Tuesday, August 16, 2011

Just because you can, doesn't mean you should.

My bread-winning profession is in the arena of Information Technology or IT. I love it and am fortunate to have a day-job that I greatly enjoy. Writing is a passion for me and I'm quite content to keep both of these flames alive. I don't see myself choosing between the two.

I receive a plethora of technology newsletters, eagerly lapping up all the different news and information on the latest and next great thing in techology, as well as all the information on the evils of hackers and the like.

So, I was both pleasantly suprised and dismayed at an article in PCWorld online with the title - How To Pubilsh Your Own Amazon Kindle Ebook.

Pleasantly surprised because both IT and writing are important in my life; dismayed because just because you can self-publish, doesn't mean you are ready to publish. I continued to be pleasantly surprised because the author of the article did a nice job delineating the steps and further noted that professional consulting was also available, especially if you are new to the writing gig.

The one thing that an editorial process, something publishing houses typically provide, promotes is a series of checks and balances so that the written product in the end is entertaining or of value to the person purchasing it. One of the worst experiences for a writer is to have his or her first book fall flat on its face with the reading audience and then have his or her name associated forever with bad reviews. Readers and reviewers alike are not shy about letting everyone know the flaws they find with a book and its author.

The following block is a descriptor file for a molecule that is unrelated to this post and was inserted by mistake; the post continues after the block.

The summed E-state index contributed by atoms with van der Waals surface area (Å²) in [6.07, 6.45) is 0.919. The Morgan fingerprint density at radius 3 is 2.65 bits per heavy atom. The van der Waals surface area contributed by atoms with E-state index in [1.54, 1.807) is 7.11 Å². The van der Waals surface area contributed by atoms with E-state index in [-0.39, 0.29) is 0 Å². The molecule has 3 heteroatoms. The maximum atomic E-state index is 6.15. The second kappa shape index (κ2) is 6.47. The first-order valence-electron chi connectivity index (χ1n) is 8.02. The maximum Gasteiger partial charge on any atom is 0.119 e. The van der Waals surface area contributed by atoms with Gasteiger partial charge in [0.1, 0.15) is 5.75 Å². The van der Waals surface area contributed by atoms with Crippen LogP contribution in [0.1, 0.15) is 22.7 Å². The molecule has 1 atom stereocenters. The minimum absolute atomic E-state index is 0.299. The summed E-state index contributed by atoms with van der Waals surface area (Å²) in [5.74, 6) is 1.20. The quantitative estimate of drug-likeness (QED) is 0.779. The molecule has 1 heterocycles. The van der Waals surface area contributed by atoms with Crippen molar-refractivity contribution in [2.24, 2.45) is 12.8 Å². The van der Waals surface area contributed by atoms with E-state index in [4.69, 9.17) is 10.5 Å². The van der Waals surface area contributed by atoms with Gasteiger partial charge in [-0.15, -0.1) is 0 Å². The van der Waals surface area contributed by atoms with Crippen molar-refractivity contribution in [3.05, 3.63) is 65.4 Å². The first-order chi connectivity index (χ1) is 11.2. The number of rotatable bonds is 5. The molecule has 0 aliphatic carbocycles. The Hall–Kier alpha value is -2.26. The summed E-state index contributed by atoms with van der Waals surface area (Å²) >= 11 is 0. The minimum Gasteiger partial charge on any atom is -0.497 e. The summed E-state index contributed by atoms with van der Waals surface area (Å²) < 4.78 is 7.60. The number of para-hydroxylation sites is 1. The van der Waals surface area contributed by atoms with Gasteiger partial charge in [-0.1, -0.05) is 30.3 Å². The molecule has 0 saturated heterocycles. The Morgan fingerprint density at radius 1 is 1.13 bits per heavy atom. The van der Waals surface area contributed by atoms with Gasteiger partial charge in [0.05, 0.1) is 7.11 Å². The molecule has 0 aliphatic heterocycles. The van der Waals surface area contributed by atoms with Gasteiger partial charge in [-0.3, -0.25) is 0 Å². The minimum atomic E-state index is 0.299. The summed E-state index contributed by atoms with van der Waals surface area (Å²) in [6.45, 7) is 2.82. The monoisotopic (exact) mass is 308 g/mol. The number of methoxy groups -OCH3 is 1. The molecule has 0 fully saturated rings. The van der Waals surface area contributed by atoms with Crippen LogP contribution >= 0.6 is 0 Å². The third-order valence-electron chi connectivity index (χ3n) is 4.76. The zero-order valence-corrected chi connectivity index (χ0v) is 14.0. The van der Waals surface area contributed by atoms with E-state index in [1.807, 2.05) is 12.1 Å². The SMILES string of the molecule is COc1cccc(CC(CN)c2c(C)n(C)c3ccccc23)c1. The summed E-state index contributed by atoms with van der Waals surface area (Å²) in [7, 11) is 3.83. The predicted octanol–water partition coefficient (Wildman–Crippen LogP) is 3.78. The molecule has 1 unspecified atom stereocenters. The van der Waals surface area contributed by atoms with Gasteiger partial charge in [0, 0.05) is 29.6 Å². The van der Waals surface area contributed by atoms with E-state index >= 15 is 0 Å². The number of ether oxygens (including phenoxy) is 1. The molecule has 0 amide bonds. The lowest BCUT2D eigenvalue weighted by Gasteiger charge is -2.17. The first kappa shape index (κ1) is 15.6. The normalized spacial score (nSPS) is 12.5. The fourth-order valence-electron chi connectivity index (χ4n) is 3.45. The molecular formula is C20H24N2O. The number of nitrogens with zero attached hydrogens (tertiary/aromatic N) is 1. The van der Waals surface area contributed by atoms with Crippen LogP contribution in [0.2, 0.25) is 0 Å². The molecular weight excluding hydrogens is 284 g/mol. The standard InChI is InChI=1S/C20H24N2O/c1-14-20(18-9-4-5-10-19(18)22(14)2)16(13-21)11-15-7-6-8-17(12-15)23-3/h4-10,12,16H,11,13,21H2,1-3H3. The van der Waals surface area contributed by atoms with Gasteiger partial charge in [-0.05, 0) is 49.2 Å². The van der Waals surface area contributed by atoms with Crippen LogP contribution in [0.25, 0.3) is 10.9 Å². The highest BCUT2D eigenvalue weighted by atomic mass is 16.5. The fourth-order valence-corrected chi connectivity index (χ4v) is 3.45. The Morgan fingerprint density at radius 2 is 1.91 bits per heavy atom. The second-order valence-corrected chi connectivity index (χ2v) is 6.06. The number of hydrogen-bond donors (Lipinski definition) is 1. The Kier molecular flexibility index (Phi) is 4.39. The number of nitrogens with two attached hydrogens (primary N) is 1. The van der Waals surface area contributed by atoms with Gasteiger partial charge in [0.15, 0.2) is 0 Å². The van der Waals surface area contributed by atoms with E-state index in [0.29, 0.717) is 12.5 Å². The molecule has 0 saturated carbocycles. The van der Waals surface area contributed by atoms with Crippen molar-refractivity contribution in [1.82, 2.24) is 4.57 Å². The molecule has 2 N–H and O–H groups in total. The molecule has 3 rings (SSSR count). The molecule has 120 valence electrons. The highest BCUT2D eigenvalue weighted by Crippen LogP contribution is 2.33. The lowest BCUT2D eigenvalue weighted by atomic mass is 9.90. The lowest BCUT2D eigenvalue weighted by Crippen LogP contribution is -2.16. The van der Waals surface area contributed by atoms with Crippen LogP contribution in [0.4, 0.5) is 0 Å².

Where I see this Grand Canyon of an opening into the world of self-publishing most useful is with niche ideas and niche markets. I'm not saying that others can't be just as successful but there are many well-written, well-researched works that can't find a publishing home because the publisher considers the appeal to readers too small for the amount of money and time it must committ to bring the book to fruition within the context of the typical book-publising model.

Imagine a parent whose child has a rare illness and said parent does a massive amount of research and documents her experience with caring for her child. Imagine that she starts a support group and reaches out to the rest of the world and discovers that hundreds of other parents have children with the same disease. In the end perhaps she discovers more than 2,000 other families struggling with what she is experiencing. Given her now vast knowledge of the subject and her skills at bringing people together, these other families turn to her for information and advice. A traditional publisher would consider even 2,000 a very small audience and not want to invest time or money on the project, but self-publishing would allow this mother to share the information she tirelessly worked to collect and digest while at the same time covering her costs and maybe even making a profit.

The article can be found at: http://www.pcworld.com/businesscenter/article/237515/how_to_publish_your_own_amazon_kindle_ebook.html

One final note - don't confuse self-publshing with small-press publishing. Small presses are just that - small presses. They typically have editors and other staff that the larger publishers have and sometimes your book is more cared for by the smaller publishers. The larger publishers, often called publishing houses because of their many imprints or the fact that they goobled up another publisher, sometimes focus more on their best-selling authors with little or no attention and promotion dollars going to the rest of their authors.

Did I mention that writing and publishing is a frenetic and somewhat crazy business?


Morgan Mandel said...

It's an exciting time for authors no matter which oaths we choose!
Morgan Mandel

E. Arroyo said...

I agree...It is exciting to have options.

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